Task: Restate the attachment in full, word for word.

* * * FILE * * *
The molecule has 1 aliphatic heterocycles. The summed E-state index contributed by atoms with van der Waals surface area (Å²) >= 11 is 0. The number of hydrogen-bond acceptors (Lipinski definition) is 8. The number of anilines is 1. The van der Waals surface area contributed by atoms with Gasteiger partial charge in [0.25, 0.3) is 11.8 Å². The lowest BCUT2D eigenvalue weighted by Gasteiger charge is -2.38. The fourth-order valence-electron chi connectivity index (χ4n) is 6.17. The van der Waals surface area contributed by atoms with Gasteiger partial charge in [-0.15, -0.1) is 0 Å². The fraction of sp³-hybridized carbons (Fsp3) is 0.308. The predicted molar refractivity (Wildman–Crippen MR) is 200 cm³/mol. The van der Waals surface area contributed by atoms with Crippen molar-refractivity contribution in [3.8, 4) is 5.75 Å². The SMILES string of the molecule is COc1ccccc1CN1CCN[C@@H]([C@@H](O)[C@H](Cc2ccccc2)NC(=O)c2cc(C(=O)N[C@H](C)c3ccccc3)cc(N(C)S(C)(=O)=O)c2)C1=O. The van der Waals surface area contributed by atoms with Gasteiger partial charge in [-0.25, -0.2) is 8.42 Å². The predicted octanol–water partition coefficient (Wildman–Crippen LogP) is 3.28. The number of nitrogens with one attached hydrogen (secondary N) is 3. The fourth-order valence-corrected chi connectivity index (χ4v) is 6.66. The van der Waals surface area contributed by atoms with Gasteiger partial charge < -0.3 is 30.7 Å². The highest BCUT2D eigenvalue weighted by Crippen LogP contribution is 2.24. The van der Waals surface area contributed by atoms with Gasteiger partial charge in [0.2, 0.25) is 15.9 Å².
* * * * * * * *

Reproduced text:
The molecule has 1 aliphatic heterocycles. The summed E-state index contributed by atoms with van der Waals surface area (Å²) >= 11 is 0. The number of hydrogen-bond acceptors (Lipinski definition) is 8. The number of anilines is 1. The van der Waals surface area contributed by atoms with Gasteiger partial charge in [0.25, 0.3) is 11.8 Å². The lowest BCUT2D eigenvalue weighted by Gasteiger charge is -2.38. The fourth-order valence-electron chi connectivity index (χ4n) is 6.17. The van der Waals surface area contributed by atoms with Gasteiger partial charge in [-0.15, -0.1) is 0 Å². The fraction of sp³-hybridized carbons (Fsp3) is 0.308. The predicted molar refractivity (Wildman–Crippen MR) is 200 cm³/mol. The van der Waals surface area contributed by atoms with Crippen molar-refractivity contribution in [3.8, 4) is 5.75 Å². The SMILES string of the molecule is COc1ccccc1CN1CCN[C@@H]([C@@H](O)[C@H](Cc2ccccc2)NC(=O)c2cc(C(=O)N[C@H](C)c3ccccc3)cc(N(C)S(C)(=O)=O)c2)C1=O. The van der Waals surface area contributed by atoms with Gasteiger partial charge in [-0.25, -0.2) is 8.42 Å². The predicted octanol–water partition coefficient (Wildman–Crippen LogP) is 3.28. The number of nitrogens with one attached hydrogen (secondary N) is 3. The fourth-order valence-corrected chi connectivity index (χ4v) is 6.66. The van der Waals surface area contributed by atoms with Gasteiger partial charge < -0.3 is 30.7 Å². The highest BCUT2D eigenvalue weighted by Crippen LogP contribution is 2.24. The van der Waals surface area contributed by atoms with Gasteiger partial charge in [0.2, 0.25) is 15.9 Å².